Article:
The microfacies of the radiolarites and limestones of this block from the Visoka area (sample SRB 405), are: bioturbated massive radiolarian wacke- to packstones and layered radiolarian- and filament-bearing radiolarite (Fig. 7a–c). This radiolarite type, beside the intercalations of open-marine limestone layers in the upper part of the section, is typical for a distal shelf environment as described by Gawlick and Missoni (2015) and Gawlick et al. (2016).
A similar section of reddish cherty limestones and cherts associated with basalt and basalt breccia was described and dated by Vishnevskaya and Djerić (2009) and Vishnevskaya et al. (2009) along the road between Visoka and Radoševo (?Radoševo area). From the lower part of the radiolarite-limestone sequence these authors dated radiolarians as Ladinian, or even Late Ladinian. From the uppermost part of same section (radiolarite-basalt block) a well-preserved radiolarian assemblage was assigned to the Late Ladinian-Carnian.
The microfacies of Late Ladinian–Early Carnian radiolarites from our radiolarite-basalt block along the road Visoka to Kruščica (Radoševo area) is quite different from the radiolarite-limestone succession describe above and is typical for oceanic ribbon radiolarites (Fig. 7d).
Triassic limestone samples derive from limestone blocks and clasts. Most of the carbonate blocks show intense fracturing or shearing, and conodonts are therefore extremely scarce. Only a few of the numerous samples from the limestones yielded identifiable conodonts in the areas around Visoka and Radoševo; two samples in the Visoka area (C in Fig. 3) around Čubraci (SRB 488), on the road from Gostilje to Visoka (SRB 565); and two samples in the Radoševo area (D in Fig. 3), i.e. north of the school in Kruščica (SRB 557, SRB 558). Around the summit of Visočka Ćava (1169 m) (C in Fig. 3) many blocks of cherty limestones of different size also occur. Their microfacies corresponds to the limestones of types 1–3, described below. Radiolarian filament-wackestones dominate, while fine-grained turbiditic layers rarely occur. From these limestones only 11 out of 35 samples yielded determinable conodonts: MS 1612, MS 1614, MS 1615, MS 1618, MS 1622, MS 1625, MS 1630, MS 1646, MS 1647, MS 1648, and MS 1649. Age ranges of these conodonts are given according to Budurov and Sudar (1990), Orchard (2010) and Noyan and Kozur (2007).
Sample SRB 488
Bedded cherty limestone (radiolarian wacke- to packstone). Thin limestone beds alternate with thick chert layers and greenish-grey marl intercalations. The radiolarians are enriched in turbiditic layers. The sample contains Epigondolella sp., a not exactly determinable form but typical for the late Middle to Late Norian.
Sample SRB 565
Bedded cherty limestone (radiolarian wackestone) with fine-grained turbidite layers consisting of filaments with crinoid debris. The sample contains Epigondolella quadrata Orchard. The age is Early Norian (late Early Lacian).
Sample SRB 557
Bedded cherty limestone (radiolarian-filament wackestone) with fine-grained turbidite layers consisting of filaments. The sample contains Epigondolella rigoi Kozur. The age is middle Early Norian (Middle Lacian).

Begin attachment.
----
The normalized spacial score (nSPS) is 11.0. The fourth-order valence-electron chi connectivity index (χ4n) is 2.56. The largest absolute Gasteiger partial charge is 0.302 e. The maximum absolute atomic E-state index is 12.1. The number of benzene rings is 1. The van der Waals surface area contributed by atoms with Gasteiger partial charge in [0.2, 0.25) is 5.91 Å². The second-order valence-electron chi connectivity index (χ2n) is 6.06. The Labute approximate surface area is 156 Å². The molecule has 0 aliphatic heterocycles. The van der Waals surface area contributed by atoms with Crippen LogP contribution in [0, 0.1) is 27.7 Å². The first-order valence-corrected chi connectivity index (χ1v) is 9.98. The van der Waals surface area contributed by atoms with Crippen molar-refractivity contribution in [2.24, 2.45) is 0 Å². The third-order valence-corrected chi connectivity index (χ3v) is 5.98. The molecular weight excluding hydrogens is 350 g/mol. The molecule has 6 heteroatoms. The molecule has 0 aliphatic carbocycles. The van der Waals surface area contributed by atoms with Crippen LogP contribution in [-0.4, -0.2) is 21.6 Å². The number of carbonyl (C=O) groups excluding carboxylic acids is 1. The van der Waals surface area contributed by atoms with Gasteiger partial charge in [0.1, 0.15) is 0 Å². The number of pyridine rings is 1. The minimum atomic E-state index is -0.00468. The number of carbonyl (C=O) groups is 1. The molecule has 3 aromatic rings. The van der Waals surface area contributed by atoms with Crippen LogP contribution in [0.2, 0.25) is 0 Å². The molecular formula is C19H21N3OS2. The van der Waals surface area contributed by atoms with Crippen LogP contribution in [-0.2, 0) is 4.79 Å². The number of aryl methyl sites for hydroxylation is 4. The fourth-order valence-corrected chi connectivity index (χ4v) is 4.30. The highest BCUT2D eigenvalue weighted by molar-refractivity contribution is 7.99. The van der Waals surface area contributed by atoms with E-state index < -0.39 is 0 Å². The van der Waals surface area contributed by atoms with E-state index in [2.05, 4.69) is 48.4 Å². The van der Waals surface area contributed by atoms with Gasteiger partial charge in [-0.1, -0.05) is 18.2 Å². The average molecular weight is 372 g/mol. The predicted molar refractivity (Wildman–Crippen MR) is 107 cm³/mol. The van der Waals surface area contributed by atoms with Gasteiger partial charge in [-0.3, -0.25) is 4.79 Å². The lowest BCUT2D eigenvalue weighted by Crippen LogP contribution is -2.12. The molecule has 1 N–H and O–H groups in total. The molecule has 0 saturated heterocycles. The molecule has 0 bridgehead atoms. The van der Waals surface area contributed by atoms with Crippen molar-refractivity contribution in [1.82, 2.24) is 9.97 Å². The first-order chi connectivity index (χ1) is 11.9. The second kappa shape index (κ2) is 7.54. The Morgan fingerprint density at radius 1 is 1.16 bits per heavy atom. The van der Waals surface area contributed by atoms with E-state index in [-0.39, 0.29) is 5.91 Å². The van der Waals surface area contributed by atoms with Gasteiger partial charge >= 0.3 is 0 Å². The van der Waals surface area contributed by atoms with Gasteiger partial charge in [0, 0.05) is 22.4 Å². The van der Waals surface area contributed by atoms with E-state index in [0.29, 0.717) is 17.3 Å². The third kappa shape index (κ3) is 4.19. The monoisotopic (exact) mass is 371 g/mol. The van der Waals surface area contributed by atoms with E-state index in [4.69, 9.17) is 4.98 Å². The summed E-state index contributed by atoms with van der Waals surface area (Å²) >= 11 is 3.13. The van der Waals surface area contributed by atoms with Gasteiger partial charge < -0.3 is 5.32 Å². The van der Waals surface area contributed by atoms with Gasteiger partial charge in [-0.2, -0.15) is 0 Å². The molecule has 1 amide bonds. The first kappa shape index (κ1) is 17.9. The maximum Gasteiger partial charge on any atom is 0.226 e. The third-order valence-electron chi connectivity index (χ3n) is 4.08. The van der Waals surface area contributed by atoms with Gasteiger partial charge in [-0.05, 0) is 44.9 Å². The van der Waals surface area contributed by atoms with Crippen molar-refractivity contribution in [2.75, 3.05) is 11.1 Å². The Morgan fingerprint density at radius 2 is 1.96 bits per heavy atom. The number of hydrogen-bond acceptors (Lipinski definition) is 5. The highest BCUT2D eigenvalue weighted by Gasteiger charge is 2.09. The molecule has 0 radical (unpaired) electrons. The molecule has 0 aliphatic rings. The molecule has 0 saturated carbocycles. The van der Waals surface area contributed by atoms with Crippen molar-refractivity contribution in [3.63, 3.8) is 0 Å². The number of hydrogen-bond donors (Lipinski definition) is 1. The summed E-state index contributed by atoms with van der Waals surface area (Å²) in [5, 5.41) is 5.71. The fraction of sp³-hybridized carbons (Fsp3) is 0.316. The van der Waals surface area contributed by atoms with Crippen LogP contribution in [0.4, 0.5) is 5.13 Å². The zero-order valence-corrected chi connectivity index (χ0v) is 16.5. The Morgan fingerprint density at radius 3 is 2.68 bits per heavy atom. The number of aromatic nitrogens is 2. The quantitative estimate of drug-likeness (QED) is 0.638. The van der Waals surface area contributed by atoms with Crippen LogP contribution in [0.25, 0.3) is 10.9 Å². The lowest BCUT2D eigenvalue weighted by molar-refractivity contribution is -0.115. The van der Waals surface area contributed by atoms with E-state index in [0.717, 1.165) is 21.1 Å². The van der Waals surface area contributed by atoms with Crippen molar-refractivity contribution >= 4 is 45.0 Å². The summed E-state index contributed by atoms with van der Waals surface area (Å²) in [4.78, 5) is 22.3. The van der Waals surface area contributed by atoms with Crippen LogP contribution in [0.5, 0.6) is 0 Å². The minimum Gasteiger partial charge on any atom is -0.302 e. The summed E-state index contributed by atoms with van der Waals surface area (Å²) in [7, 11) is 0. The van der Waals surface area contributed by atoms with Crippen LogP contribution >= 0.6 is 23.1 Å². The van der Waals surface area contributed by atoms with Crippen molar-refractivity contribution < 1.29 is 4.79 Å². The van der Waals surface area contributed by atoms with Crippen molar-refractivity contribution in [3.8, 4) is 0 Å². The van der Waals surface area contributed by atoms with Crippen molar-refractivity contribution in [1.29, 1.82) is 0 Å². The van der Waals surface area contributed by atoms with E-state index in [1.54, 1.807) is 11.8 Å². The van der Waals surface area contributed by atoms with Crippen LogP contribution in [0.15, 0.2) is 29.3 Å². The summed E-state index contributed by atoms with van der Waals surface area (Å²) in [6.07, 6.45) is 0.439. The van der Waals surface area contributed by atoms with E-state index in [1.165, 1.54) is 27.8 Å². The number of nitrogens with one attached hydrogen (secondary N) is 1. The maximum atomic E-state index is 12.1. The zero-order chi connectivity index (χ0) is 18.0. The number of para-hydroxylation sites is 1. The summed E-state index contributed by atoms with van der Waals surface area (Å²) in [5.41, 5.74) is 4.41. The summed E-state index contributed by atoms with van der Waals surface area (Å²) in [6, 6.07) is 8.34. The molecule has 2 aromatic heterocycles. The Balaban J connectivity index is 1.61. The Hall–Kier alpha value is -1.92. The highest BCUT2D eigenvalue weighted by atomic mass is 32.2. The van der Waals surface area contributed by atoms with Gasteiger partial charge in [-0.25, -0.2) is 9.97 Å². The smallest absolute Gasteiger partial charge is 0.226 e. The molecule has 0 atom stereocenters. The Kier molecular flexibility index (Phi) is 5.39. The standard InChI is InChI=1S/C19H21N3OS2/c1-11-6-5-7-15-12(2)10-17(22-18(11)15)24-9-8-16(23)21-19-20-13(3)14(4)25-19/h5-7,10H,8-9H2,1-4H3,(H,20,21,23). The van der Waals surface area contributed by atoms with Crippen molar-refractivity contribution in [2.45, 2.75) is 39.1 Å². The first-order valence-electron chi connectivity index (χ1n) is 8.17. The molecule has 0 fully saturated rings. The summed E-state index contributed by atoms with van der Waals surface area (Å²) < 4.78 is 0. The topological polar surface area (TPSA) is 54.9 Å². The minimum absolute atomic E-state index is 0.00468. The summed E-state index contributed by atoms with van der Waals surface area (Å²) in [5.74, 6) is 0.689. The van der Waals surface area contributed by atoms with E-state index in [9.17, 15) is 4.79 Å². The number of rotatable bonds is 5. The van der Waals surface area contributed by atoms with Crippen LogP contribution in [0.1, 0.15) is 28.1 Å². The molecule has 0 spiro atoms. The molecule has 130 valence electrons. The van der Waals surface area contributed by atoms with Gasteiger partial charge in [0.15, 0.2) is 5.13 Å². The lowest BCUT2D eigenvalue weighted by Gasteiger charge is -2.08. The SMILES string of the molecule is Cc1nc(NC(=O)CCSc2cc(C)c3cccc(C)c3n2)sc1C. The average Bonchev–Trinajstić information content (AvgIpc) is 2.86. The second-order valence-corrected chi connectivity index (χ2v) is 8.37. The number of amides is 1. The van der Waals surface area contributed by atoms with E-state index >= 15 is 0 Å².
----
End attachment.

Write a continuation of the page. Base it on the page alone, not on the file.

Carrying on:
Sample SRB 558
Bedded cherty limestone (radiolarian wackestone) with fine-grained turbidite layers consisting of filaments with fine-grained crinoid debris and radiolarians. The sample contains Epigondolella rigoi Kozur. The age is middle Early Norian (Middle Lacian).
Samples MS 1647, MS 1649
These samples contain Paragondolella nodosa (Hayashi) and Paragondolella polygnathiformis (Budurov & Stefanov). The age is latest Carnian to Late Tuvalian.
Samples MS 1615, MS 1618, MS 1646
They yield an assemblage consisting of Epigondolella abneptis (Huckriede), Epigondolella echinata (Hayashi), and Metapolygnathus communisti Hayshi. The age is earliest Norian (Early Lacian).
Samples MS 1625, MS 1648
These samples contain Epigondolella abneptis (Huckriede), Norigondolella hallstattensis Mosher and Norigondolella navicula (Huckriede). The age of this assemblage is middle Early Norian (late Middle Lacian).
Samples MS 1612, MS 1622
In these samples Ancyrogondolella triangularis Budurov, Epigondolella abneptis (Huckriede), and Norigondolella hallstattensis Mosher occur. The age is Early Norian (late Middle Lacian to early Late Lacian).
Samples MS 1614, MS 1630
These samples contain Epigondolella abneptis (Huckriede) and Epigondolella postera (Kozur & Mostler). The age is Middle Norian (Middle–Late Alaunian).
Dm-bedded, micritic cherty limestones, occasionally with very fine-grained turbiditic layers or marly layers. This limestone type either occurs as several metres thick blocks or as tens of metres thick blocks with preserved slump folds. This limestone type is the most common in the Visoka mélange area and of Early Norian age. The microfacies resembles exactly the microfacies known from the Early Norian Massiger Hellkalk of the Hallstatt Facies Zone, or the Pötschen Limestone of the Meliata Facies Zone (Fig. 8). Lithology and microfacies combined point to an intermediate type between Hallstatt and Pötschen facies, i.e. deposition on the continental slope.